NICE renewed flu guidance

The next flu season will come. To prevent high-risk people from infections, the National Institute for Health and Clinical Excellence (NICE) recently published a final guidance on the use of the drugs oseltamivir, amantadine and zanamivir for the prophylaxis of influenza. "But vaccination is the main way to prevent flu", says Gillian Leng, NICE Deputy Chief Executive.

No chance for the next influenza.
No chance for the next influenza.

NICE guidance recommends oseltamivir and zanamivir for the post-exposure prophylaxis or prevention of ’flu if all of the  following circumstances apply:

  • National surveillance schemes have indicated that influenza virus is circulating
  • The person is in an at-risk group
  • The person has been exposed to a person with a ‘flu-like illness and is able to begin prophylaxis within the timescale specified for the individual drugs - within 36 hours for zanamivir and within 48 hours for oseltamivir
  • The person has not been effectively protected by vaccination

During localised outbreaks of ‘flu-like illness guidance recommends oseltamivir and zanamivir be used for people living in long-term residential or nursing homes who have been in contact with the illness, whether or not they are vaccinated. However, this should be done only if there is a high level of certainty that the cause of the localised outbreak is influenza.

This guidance does not cover the circumstances of a pandemic, an impending pandemic, or a widespread epidemic of a new strain of influenza to which there is little or no community resistance. Oseltamivir and zanamivir are not recommended for general use during ‘flu season for prevention of the illness, unless the circumstances above apply. Amantadine is not recommended for the prophylaxis of influenza.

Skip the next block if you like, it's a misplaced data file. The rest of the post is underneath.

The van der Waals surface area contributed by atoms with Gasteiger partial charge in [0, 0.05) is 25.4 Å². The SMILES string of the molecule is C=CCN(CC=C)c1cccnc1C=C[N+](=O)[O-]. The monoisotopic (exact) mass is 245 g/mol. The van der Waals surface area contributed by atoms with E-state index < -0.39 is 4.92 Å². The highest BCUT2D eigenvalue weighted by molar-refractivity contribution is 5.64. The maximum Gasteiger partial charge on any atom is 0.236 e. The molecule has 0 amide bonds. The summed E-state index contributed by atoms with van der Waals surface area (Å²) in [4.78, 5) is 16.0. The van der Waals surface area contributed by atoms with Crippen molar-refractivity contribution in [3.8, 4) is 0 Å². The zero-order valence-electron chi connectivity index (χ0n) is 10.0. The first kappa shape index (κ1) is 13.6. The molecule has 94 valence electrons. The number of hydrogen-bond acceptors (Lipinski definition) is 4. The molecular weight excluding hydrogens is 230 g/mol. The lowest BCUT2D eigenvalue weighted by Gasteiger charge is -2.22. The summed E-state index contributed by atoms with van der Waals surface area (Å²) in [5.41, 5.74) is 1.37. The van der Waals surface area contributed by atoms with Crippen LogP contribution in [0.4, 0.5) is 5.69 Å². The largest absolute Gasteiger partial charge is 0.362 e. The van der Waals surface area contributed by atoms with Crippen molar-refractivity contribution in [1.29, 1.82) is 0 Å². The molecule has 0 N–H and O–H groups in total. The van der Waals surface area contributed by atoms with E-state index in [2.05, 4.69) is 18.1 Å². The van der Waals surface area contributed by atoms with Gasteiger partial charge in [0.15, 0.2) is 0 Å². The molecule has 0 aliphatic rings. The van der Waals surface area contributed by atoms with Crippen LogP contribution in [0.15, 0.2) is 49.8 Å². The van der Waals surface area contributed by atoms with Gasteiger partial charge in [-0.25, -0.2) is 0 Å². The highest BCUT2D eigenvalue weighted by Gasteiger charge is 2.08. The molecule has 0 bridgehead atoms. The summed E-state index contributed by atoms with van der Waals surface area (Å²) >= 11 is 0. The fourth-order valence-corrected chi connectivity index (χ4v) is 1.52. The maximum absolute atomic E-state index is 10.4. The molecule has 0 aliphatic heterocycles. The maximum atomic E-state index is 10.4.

Dr Gillian Leng, NICE Deputy Chief Executive, and Executive Lead for this guidance said: “With the ‘flu season fast approaching, NICE has reviewed and extended it’s guidance on drug treatments for prevention of the illness. Although the majority of people who get ‘flu get better with in 1-2 weeks, some develop more serious problems such as chest infections. People who live in residential accommodation, such as care homes, or who are in other healthcare settings are at greater risk of becoming infected.

“Vaccination is the main way to prevent flu and the Department of Health currently recommends that people who are at risk of ‘flu infection or complications are vaccinated at the beginning of each winter. Oseltamivir and zanamivir can be used as an additional treatment option as they work in a way that stops the virus from multiplying in the body.”

About the guidance

1. The oseltamivir, amantadine and zanamivir for the prophylaxis of influenza guidance is
available at:

2. For the purpose of this guidance, people at risk are defined as those who fall into one or more of the clinical risk groups defined, and updated, each year by the Chief Medical Officer. The current list includes people with:

  • •chronic respiratory disease (including asthma that requires continuous or repeated use of inhaled or systemic steroids or with previous exacerbations requiring hospital admission)
  • chronic heart disease
  • chronic renal disease
  • chronic liver disease
  • chronic neurological disease
  • immunosuppression
  • diabetes mellitus

People who are aged 65 years or older are also defined as at-risk for the purpose of this guidance.

3. Exposure to an influenza-like illness is defined as close contact with a person in the same
household or residential setting who has had recent symptoms of influenza.

4. People who are not effectively protected by vaccination include:

  • those who have not been vaccinated since the previous influenza season
  •  those for whom vaccination is contraindicated, or in whom it has yet to take effect
  • those who have been vaccinated with a vaccine that is not well matched (according
  • to information from the Health Protection Agency) to the circulating strain of influenza
  • virus.


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